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The prediction, in brief:
The most important policy issue is how to balance people's rights and responsibilities in electronic gatherings. Every group creates and sustains a shared understanding of the rights and responsibilities of membership - a social contract ... Because electronic groups are both diverse and ephemeral, attempts to directly apply codes of conduct from the real world often go awry. Social influence is played out in a world that is rich in imagination and diversity and impoverished in its means of communication - ascii text ... Electronic groups currently have few ways to deal with blatant misbehavior ... It is much easier to suggest tools for groups than it is to suggest policies for how to balanc

Predictor: Sproull, Lee; Faraj, Samer

Prediction, in context:
The 1995 book "Public Access to the Internet," edited by Brian Kahin and James Keller carries the chapter, "Atheism, Sex, and Databases: The Net as a Social Technology" by Lee Sproull and Samer Faraj. Sproull was a professor of management at Boston University and has done research on electronic groups that was sponsored by the Markle Foundation. Faraj was a doctoral student in MIS at Boston University. They write: "The most important policy issue is how to balance people's rights and responsibilities in electronic gatherings. Every group creates and sustains a shared understanding of the rights and responsibilities of membership - a social contract ... Social contracts in the electronic world are extremely problematic. Because electronic groups are both diverse and ephemeral, attempts to directly apply codes of conduct from the real world often go awry. Social influence is played out in a world that is rich in imagination and diversity and impoverished in its means of communication - ascii text ... Electronic groups currently have few ways to deal with blatant misbehavior. Sometimes people use a tool to filter out other people's messages that they deem obnoxious. Filters exemplify the consequences of thinking about people on the net as individual information processors - in this case, individuals who want to ignore messages with particular attributes ... It is much easier to suggest tools for groups than it is to suggest policies for how to balance people's rights and responsibilities. We need much more discussion within groups themselves as well as in the broader policy community about group governance. We also need research that documents implicit codes of behavior and social-influence mechanisms across a wide variety of group types."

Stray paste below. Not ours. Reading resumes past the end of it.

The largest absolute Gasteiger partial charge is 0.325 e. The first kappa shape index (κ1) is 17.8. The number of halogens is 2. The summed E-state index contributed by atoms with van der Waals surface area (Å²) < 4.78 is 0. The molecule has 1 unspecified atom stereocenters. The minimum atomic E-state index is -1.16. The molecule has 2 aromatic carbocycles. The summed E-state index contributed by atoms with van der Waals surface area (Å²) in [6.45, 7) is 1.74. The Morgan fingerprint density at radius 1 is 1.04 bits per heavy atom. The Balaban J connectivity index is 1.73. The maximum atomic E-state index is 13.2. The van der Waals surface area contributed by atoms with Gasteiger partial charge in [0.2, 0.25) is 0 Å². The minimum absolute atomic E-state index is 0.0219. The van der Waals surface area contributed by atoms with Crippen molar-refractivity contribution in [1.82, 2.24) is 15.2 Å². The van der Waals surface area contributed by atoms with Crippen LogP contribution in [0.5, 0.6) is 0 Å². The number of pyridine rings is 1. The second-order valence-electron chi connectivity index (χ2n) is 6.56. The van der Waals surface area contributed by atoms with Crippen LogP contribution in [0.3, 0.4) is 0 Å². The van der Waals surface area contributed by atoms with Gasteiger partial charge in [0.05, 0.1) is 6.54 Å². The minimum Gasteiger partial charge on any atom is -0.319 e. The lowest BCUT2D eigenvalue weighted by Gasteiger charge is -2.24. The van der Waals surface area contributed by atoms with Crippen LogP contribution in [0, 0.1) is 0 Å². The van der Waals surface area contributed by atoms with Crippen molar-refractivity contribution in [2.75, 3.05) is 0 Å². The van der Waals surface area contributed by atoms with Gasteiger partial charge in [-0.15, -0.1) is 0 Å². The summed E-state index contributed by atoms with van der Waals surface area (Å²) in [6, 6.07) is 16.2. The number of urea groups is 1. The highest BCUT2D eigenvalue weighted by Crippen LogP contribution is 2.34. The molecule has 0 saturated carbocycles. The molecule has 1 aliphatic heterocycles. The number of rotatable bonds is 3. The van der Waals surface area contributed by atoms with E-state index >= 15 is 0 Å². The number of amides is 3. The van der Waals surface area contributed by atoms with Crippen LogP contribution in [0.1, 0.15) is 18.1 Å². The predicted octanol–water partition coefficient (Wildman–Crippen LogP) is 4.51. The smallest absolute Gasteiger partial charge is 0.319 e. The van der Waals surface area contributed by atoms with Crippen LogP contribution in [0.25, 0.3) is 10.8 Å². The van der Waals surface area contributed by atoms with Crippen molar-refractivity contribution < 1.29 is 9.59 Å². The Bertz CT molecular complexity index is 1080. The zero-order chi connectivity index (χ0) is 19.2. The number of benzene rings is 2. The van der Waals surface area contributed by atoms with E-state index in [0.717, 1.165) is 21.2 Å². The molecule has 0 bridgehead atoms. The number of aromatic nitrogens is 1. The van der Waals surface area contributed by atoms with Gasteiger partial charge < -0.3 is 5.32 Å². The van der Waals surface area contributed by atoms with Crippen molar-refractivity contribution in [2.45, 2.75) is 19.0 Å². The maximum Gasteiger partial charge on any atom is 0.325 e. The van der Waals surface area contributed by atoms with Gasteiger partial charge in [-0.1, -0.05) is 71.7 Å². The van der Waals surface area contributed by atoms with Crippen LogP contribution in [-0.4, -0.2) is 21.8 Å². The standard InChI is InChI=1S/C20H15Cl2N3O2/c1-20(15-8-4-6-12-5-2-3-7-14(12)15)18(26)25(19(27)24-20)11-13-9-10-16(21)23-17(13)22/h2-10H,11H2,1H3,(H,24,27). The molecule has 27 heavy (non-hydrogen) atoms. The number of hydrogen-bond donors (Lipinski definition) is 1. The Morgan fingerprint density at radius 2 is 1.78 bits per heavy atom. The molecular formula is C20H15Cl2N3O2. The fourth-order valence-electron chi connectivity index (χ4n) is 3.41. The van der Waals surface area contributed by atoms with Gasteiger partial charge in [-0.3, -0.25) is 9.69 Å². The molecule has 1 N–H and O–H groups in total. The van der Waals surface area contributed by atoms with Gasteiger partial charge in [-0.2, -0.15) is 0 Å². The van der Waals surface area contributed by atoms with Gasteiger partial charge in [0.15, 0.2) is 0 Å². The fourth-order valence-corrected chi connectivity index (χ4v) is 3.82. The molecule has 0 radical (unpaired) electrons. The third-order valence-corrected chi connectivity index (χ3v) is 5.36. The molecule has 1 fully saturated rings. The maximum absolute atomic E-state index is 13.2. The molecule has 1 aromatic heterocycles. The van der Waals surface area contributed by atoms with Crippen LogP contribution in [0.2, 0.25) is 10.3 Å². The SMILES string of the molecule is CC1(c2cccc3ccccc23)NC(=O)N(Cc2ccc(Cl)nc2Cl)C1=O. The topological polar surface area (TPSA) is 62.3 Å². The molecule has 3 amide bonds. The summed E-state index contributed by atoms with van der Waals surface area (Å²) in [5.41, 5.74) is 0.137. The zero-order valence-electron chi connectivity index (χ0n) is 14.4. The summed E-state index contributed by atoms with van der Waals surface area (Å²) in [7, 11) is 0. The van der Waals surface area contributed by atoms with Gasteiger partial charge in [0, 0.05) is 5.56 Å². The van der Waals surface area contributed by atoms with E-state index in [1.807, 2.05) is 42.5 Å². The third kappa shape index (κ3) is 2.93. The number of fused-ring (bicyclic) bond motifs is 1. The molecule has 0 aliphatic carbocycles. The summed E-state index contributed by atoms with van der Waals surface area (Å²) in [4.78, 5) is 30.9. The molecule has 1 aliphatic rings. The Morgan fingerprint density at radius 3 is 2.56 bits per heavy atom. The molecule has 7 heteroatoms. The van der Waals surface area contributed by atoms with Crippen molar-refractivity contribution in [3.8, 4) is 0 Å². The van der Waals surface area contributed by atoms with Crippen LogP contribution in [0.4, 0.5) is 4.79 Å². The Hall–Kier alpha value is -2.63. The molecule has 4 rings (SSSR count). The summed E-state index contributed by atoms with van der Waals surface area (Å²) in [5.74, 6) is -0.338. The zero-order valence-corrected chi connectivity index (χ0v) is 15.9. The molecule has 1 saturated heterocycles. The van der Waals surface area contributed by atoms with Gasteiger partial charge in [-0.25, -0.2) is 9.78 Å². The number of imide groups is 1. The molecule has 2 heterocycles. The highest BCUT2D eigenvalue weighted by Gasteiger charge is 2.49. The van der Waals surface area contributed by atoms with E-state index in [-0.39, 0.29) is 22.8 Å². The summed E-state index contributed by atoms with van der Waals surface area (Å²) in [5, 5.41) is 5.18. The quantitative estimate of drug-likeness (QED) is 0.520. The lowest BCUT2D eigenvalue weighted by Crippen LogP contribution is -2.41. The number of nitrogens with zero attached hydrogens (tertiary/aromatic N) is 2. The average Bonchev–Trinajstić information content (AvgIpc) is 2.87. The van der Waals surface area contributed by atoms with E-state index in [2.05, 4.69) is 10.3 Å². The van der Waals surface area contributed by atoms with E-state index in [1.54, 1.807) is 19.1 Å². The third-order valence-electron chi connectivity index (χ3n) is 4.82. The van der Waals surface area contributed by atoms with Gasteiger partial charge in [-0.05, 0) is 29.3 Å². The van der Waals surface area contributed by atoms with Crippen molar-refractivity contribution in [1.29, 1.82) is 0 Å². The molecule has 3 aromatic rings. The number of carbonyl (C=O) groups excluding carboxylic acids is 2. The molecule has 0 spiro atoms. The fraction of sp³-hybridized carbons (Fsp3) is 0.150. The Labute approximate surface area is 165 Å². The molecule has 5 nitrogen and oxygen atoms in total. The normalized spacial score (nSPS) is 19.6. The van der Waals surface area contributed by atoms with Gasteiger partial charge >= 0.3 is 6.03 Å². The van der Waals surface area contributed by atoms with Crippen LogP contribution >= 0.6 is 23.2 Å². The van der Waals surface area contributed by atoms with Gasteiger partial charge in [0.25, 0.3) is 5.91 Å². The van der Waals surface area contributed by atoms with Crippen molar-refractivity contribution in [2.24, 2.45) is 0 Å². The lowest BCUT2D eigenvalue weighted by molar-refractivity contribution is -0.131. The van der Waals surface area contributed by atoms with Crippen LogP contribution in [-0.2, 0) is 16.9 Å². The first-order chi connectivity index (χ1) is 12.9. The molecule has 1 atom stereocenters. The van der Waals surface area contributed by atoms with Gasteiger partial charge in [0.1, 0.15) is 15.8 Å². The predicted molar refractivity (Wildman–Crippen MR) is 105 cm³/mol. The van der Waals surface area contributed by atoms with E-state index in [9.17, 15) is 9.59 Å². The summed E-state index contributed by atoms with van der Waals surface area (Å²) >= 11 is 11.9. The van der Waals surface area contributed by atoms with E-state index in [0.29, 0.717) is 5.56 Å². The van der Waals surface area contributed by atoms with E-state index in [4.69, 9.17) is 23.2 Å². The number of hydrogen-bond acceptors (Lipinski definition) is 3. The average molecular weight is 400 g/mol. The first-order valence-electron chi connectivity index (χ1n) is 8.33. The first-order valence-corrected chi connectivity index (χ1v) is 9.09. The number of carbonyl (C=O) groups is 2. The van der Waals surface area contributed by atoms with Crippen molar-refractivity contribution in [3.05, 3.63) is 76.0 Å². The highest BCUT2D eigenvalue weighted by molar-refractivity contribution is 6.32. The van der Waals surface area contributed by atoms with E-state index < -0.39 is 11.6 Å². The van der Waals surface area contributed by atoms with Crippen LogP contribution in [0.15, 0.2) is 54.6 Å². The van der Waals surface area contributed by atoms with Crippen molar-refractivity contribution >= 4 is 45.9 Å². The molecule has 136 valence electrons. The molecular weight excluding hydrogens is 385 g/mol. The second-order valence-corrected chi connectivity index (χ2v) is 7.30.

Biography:




Date of prediction: 1/1/1995

Topic of prediction: Community/Culture

Subtopic: Ethics/Values

Name of publication: Public Access to the Internet (book)

Title, headline, chapter name: Atheism, Sex, and Databases: The Net as a Social Technology

Quote Type: Direct quote

Page number or URL of document at time of study: Pages 77, 78

This data was logged into the Elon/Pew Predictions Database by: Guarino, Jennifer Anne
A project of the Elon University School of Communications and the Pew Internet and American Life Project
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